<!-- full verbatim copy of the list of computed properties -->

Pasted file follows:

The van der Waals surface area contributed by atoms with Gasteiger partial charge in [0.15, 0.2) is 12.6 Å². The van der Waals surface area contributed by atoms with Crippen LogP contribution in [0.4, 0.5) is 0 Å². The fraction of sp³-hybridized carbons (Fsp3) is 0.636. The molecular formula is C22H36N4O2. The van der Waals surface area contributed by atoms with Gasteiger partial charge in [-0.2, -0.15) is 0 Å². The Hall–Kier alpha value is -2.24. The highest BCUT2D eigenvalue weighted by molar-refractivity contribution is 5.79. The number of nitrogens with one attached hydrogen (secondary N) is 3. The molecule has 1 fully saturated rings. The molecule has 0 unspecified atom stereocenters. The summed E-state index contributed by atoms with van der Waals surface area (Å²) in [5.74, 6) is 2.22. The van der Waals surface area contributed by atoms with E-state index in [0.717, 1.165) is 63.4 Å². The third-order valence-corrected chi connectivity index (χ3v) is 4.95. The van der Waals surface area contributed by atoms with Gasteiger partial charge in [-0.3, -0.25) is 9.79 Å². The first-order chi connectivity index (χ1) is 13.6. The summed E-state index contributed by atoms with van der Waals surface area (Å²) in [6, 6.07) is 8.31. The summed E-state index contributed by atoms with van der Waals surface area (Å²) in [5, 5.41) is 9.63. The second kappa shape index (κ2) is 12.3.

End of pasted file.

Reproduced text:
The van der Waals surface area contributed by atoms with Gasteiger partial charge in [0.15, 0.2) is 12.6 Å². The van der Waals surface area contributed by atoms with Crippen LogP contribution in [0.4, 0.5) is 0 Å². The fraction of sp³-hybridized carbons (Fsp3) is 0.636. The molecular formula is C22H36N4O2. The van der Waals surface area contributed by atoms with Gasteiger partial charge in [-0.2, -0.15) is 0 Å². The Hall–Kier alpha value is -2.24. The highest BCUT2D eigenvalue weighted by molar-refractivity contribution is 5.79. The number of nitrogens with one attached hydrogen (secondary N) is 3. The molecule has 1 fully saturated rings. The molecule has 0 unspecified atom stereocenters. The summed E-state index contributed by atoms with van der Waals surface area (Å²) in [5.74, 6) is 2.22. The van der Waals surface area contributed by atoms with E-state index in [0.717, 1.165) is 63.4 Å². The third-order valence-corrected chi connectivity index (χ3v) is 4.95. The van der Waals surface area contributed by atoms with Gasteiger partial charge in [-0.3, -0.25) is 9.79 Å². The first-order chi connectivity index (χ1) is 13.6. The summed E-state index contributed by atoms with van der Waals surface area (Å²) in [6, 6.07) is 8.31. The summed E-state index contributed by atoms with van der Waals surface area (Å²) in [5, 5.41) is 9.63. The second kappa shape index (κ2) is 12.3.